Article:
The Agriculture, Fisheries & Conservation Department confirmed this Friday afternoon that African Swine Fever (ASF) virus was found in a pig in the Sheung Shui Slaughterhouse, according to Hong Kong Secretary for Food & Health Prof Sophia Chan.
“So I just now chaired an inter-departmental meeting at once with the AFCD as well as the Centre for Food Safety and the Food & Environmental Hygiene Department to discuss the response action and also any follow-up work. So in order to minimize the risk of ASF virus spreading from the slaughterhouse, all pigs in Sheung Shui Slaughterhouse will be culled so that thorough cleansing and also disinfection could be conducted.
“The operation of the Sheung Shui Slaughterhouse will be suspended until the completion of the disinfection work. So we envisage that fresh pork supply will be reduced in the near future. However, as Tsuen Wan Slaughterhouse is not affected and will operate as normal, there will still be a limited supply of live pigs available to the market.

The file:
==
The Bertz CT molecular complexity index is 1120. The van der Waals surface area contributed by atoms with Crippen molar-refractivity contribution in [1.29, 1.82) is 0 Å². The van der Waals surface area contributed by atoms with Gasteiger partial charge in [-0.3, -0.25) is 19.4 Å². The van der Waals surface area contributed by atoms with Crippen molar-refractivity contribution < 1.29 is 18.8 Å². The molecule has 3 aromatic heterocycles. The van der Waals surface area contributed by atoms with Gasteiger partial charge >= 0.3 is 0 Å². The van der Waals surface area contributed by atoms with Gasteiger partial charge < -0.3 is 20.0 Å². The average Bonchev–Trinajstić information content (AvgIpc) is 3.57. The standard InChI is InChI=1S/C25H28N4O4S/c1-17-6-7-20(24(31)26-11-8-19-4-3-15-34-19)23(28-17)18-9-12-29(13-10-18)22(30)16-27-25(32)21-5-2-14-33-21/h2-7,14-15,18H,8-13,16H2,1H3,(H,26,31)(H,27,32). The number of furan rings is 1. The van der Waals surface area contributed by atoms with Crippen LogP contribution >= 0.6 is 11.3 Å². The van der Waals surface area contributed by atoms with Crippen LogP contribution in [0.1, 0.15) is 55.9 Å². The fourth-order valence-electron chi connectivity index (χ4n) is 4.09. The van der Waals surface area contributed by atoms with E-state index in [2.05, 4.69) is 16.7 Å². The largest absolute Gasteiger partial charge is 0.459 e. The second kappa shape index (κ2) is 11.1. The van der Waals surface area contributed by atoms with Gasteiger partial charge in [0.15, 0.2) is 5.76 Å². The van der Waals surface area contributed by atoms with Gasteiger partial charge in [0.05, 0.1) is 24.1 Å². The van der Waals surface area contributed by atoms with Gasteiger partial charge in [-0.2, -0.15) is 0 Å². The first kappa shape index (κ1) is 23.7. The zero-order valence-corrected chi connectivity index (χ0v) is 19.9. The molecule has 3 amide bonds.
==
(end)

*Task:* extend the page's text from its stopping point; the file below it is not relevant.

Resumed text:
“We would repeat that ASF will not be transmitted to humans and hence poses no food safety risk. So well-cooked pork is safe for consumption. Finally, we will enhance the surveillance and also testing of pigs, and currently we collect samples from pigs with ASF symptoms for testing, and in the future we will step up the sampling of other pigs for testing.”
ASF is a highly contagious, generalized disease of pigs caused by an Iridovirus of family Asfarviridae that exhibits varying virulence between strains and is very hardy to physical and chemical inactivation. The agent can remain viable for long periods in blood, feces and tissues. It can also multiply in its vectors.
It most commonly appears in the acute form as a hemorrhagic fever. Subacute and chronic forms of the disease also exist. Mortality is usually close to 100 percent and pigs of all ages are affected.
ASF is considered endemic in most countries in sub-Saharan Africa. It is now established beyond Africa, in the Caucasus and Eastern Europe. In the past, the virus was already detected outside Africa from the 1950s to the 1980s in Europe, the Caribbean and Brazil. The disease was effectively eradicated from outside of Africa with the exception of the Italian island of Sardinia, which remains endemic.